"It is you!" she said at last, almost terrified.

"Yes, it is I!" he replied, raising himself on his wrists. "They think me dead, do they not?"

She bent her head. He resumed:

"Ah! why have the Baals not granted me this mercy!" He approached so close he was touching her. "They would have spared me the pain of cursing you!"

Salammbo sprang quickly back, so much afraid was she of this unclean being, who was as hideous as a larva and nearly as terrible as a phantom.

"I am nearly one hundred years old," he said. "I have seen Agathocles; I have seen Regulus and the eagles of the Romans passing over the harvests of the Punic fields! I have seen all the terrors of battles and the sea encumbered with the wrecks of our fleets! Barbarians whom I used to command have chained my four limbs like a slave that has committed murder. My companions are dying around me, one after the other; the odour of their corpses awakes me in the night; I drive away the birds that come to peck out their eyes; and yet not for a single day have I despaired of Carthage! Though I had seen all the armies of the earth against her, and the flames of the siege overtop the height of the temples, I should have still believed in her eternity! But now all is over! all is lost! The gods execrate her! A curse upon you who have quickened her ruin by your disgrace!"

She opened her lips.

"Ah! I was there!" he cried. "I heard you gurgling with love like a prostitute; then he told you of his desire, and you allowed him to kiss your hands! But if the frenzy of your unchastity urged you to it, you should at least have done as do the fallow deer, which hide themselves in their copulations, and not have displayed your shame beneath your father's very eyes!"

"What?" she said.

"Ah! you did not know that the two entrenchments are sixty cubits from each other and that your Matho, in the excess of his pride, has posted himself just in front of Hamilcar. Your father is there behind you; and could I climb the path which leads to the platform, I should cry to him: 'Come and see your daughter in the Barbarian's arms! She has put on the garment of the goddess to please him; and in yielding her body to him she surrenders with the glory of your name the majesty of the gods, the vengeance of her country, even the safety of Carthage!'" The motion of his toothless mouth moved his beard throughout its length; his eyes were riveted upon her and devoured her; panting in the dust he repeated:

"Ah! sacrilegious one! May you be accursed! accursed! accursed!"

Salammbo had drawn back the canvas; she held it raised at arm's length, and without answering him she looked in the direction of Hamilcar.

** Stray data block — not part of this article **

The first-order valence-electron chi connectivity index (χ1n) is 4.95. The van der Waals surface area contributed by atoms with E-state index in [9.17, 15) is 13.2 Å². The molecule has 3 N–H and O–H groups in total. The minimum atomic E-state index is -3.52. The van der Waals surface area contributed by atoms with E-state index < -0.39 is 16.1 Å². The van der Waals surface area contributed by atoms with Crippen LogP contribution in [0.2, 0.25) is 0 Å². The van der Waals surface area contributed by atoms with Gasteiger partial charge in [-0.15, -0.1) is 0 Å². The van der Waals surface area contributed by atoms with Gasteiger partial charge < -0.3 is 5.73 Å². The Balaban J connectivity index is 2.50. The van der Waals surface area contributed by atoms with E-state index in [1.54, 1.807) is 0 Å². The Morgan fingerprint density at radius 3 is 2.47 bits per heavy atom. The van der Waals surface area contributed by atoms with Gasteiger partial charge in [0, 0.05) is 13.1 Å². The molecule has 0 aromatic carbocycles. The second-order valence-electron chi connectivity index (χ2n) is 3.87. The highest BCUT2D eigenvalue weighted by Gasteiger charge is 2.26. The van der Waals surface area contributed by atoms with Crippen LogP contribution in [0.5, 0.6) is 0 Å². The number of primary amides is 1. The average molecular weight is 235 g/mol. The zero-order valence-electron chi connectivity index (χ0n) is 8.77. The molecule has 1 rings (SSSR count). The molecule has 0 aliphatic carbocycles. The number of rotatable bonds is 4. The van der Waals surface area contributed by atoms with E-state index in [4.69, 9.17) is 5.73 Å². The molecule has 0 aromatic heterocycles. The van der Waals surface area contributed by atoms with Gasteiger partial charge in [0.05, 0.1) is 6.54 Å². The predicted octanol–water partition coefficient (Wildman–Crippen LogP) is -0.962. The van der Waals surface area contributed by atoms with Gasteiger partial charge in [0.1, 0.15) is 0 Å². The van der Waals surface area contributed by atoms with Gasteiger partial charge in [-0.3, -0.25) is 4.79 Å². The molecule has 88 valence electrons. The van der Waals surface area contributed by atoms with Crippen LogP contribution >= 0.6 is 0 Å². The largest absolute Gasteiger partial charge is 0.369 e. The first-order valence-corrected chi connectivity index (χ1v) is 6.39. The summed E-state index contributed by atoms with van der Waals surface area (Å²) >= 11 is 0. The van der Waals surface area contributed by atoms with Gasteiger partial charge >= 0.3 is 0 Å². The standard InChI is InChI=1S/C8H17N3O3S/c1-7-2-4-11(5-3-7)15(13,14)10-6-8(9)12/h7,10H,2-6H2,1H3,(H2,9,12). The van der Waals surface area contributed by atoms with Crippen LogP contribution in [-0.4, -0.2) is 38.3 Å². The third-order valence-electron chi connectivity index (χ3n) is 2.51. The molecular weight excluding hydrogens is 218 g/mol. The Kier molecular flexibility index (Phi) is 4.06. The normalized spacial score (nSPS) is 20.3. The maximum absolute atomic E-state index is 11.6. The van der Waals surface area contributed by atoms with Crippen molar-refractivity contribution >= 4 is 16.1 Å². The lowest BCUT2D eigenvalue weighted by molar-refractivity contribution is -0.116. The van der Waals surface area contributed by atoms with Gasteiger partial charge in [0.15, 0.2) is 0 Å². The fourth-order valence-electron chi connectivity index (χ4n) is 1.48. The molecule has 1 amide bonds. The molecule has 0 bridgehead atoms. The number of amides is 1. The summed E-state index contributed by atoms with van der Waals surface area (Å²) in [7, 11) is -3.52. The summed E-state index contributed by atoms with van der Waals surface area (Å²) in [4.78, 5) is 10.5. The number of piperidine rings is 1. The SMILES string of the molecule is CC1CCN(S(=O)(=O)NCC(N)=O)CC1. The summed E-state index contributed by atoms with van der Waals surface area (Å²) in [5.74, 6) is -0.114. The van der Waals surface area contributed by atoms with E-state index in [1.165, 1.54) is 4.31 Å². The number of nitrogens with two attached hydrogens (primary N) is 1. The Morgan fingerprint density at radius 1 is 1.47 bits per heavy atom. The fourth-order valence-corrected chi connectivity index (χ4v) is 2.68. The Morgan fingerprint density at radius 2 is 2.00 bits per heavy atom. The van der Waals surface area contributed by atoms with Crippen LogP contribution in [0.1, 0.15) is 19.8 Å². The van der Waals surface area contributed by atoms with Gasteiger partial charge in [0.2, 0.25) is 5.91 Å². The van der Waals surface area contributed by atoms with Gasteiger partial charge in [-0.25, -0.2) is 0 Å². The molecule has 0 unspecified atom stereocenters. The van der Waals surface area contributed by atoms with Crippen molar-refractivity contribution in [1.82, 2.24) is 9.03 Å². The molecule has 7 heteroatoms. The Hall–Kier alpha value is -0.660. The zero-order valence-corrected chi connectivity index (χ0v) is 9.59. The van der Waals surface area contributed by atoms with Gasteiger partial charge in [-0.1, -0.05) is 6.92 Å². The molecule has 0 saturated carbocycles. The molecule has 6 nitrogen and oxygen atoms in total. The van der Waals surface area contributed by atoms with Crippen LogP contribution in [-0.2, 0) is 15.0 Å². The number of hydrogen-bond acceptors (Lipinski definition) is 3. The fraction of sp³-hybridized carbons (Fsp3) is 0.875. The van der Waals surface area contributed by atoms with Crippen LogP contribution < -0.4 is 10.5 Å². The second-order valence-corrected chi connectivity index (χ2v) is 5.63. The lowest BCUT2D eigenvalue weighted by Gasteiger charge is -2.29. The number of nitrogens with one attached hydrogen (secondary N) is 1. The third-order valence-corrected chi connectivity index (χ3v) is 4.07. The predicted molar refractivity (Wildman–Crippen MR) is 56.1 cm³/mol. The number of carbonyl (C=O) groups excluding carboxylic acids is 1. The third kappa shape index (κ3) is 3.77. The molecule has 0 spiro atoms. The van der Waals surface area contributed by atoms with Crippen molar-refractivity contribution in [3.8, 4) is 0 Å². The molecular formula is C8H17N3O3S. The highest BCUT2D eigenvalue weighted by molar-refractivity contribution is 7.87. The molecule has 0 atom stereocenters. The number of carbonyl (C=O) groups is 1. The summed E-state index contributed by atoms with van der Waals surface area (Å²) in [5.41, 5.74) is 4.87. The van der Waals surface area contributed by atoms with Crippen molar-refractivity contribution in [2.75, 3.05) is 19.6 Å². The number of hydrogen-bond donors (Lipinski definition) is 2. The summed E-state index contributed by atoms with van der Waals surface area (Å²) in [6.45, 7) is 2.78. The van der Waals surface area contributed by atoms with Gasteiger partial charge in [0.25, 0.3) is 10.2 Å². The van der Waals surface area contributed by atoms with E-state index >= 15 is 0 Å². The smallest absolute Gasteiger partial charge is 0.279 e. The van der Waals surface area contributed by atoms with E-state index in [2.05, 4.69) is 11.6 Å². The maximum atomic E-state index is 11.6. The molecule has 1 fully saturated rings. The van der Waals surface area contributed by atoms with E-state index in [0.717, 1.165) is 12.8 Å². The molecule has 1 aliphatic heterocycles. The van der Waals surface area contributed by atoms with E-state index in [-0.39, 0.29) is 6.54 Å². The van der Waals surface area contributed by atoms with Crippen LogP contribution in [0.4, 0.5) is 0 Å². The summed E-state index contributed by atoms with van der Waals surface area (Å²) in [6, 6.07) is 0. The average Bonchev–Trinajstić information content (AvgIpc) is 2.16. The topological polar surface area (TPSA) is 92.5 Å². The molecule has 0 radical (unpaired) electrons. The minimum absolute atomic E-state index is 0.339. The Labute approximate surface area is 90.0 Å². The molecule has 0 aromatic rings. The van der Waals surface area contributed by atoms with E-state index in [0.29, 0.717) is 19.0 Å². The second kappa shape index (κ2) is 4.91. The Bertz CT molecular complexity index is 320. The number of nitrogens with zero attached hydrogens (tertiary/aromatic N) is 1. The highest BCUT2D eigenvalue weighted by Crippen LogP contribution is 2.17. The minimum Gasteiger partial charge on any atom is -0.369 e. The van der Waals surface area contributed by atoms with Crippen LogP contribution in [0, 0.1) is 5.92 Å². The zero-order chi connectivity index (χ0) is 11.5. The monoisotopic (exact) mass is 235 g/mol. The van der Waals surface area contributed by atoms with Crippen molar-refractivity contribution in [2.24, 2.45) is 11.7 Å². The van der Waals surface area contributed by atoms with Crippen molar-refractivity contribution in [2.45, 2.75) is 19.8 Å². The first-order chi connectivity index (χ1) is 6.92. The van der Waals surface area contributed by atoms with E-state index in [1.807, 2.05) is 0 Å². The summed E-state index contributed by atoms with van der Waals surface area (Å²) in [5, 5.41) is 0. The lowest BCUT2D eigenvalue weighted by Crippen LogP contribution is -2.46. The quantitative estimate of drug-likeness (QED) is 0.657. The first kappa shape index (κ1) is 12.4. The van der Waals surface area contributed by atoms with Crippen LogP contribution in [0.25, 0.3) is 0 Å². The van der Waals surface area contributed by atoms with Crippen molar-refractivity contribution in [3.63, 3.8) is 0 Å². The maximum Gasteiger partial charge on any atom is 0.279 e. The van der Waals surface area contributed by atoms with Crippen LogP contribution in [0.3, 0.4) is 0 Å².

"It is this way, is it not?" she said.

"What matters it to you? Turn away! Begone! Rather crush your face against the earth! It is a holy spot which would be polluted by your gaze!"

She threw the zaimph about her waist, and quickly picked up her veils, mantle, and scarf. "I hasten thither!" she cried; and making her escape Salammbo disappeared.

At first she walked through the darkness without meeting any one, for all were betaking themselves to the fire; the uproar was increasing and great flames purpled the sky behind; a long terrace stopped her.

She turned round to right and left at random, seeking for a ladder, a rope, a stone, something in short to assist her. She was afraid of Gisco, and it seemed to her that shouts and footsteps were pursuing her. Day was beginning to break. She perceived a path in the thickness of the entrenchment. She took the hem of her robe, which impeded her, in her teeth, and in three bounds she was on the platform.

A sonorous shout burst forth beneath her in the shade, the same which she had heard at the foot of the galley staircase, and leaning over she recognised Schahabarim's man with his coupled horses.

He had wandered all night between the two entrenchments; then disquieted by the fire, he had gone back again trying to see what was passing in Matho's camp; and, knowing that this spot was nearest to his tent, he had not stirred from it, in obedience to the priest's command.

He stood up on one of the horses. Salammbo let herself slide down to him; and they fled at full gallop, circling the Punic camp in search of a gate.

Matho had re-entered his tent. The smoky lamp gave but little light, and he also believed that Salammbo was asleep. Then he delicately touched the lion's skin on the palm-tree bed. He called but she did not answer; he quickly tore away a strip of the canvas to let in some light; the zaimph was gone.

The earth trembled beneath thronging feet. Shouts, neighings, and clashing of armour rose in the air, and clarion flourishes sounded the charge. It was as though a hurricane were whirling around him. Immoderate frenzy made him leap upon his arms, and he dashed outside.